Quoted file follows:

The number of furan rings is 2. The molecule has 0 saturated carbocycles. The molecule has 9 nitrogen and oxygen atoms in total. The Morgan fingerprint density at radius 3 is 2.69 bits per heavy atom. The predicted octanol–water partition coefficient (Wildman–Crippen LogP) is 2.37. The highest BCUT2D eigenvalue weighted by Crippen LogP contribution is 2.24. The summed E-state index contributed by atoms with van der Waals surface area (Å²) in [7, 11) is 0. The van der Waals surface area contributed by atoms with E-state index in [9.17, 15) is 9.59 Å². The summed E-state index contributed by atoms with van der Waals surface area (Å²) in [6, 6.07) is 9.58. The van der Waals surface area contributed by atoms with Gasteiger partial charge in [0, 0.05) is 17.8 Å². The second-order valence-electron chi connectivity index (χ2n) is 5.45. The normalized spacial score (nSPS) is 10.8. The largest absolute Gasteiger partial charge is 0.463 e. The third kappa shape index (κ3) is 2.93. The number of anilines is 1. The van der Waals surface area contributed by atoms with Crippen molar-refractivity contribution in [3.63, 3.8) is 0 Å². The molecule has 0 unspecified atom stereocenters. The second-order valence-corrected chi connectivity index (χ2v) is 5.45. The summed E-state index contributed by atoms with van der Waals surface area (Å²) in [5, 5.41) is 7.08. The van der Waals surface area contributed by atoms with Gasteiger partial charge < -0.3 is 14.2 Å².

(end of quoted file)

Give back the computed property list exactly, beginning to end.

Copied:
The number of furan rings is 2. The molecule has 0 saturated carbocycles. The molecule has 9 nitrogen and oxygen atoms in total. The Morgan fingerprint density at radius 3 is 2.69 bits per heavy atom. The predicted octanol–water partition coefficient (Wildman–Crippen LogP) is 2.37. The highest BCUT2D eigenvalue weighted by Crippen LogP contribution is 2.24. The summed E-state index contributed by atoms with van der Waals surface area (Å²) in [7, 11) is 0. The van der Waals surface area contributed by atoms with E-state index in [9.17, 15) is 9.59 Å². The summed E-state index contributed by atoms with van der Waals surface area (Å²) in [6, 6.07) is 9.58. The van der Waals surface area contributed by atoms with Gasteiger partial charge in [0, 0.05) is 17.8 Å². The second-order valence-electron chi connectivity index (χ2n) is 5.45. The normalized spacial score (nSPS) is 10.8. The largest absolute Gasteiger partial charge is 0.463 e. The third kappa shape index (κ3) is 2.93. The number of anilines is 1. The van der Waals surface area contributed by atoms with Crippen molar-refractivity contribution in [3.63, 3.8) is 0 Å². The molecule has 0 unspecified atom stereocenters. The second-order valence-corrected chi connectivity index (χ2v) is 5.45. The summed E-state index contributed by atoms with van der Waals surface area (Å²) in [5, 5.41) is 7.08. The van der Waals surface area contributed by atoms with Gasteiger partial charge < -0.3 is 14.2 Å².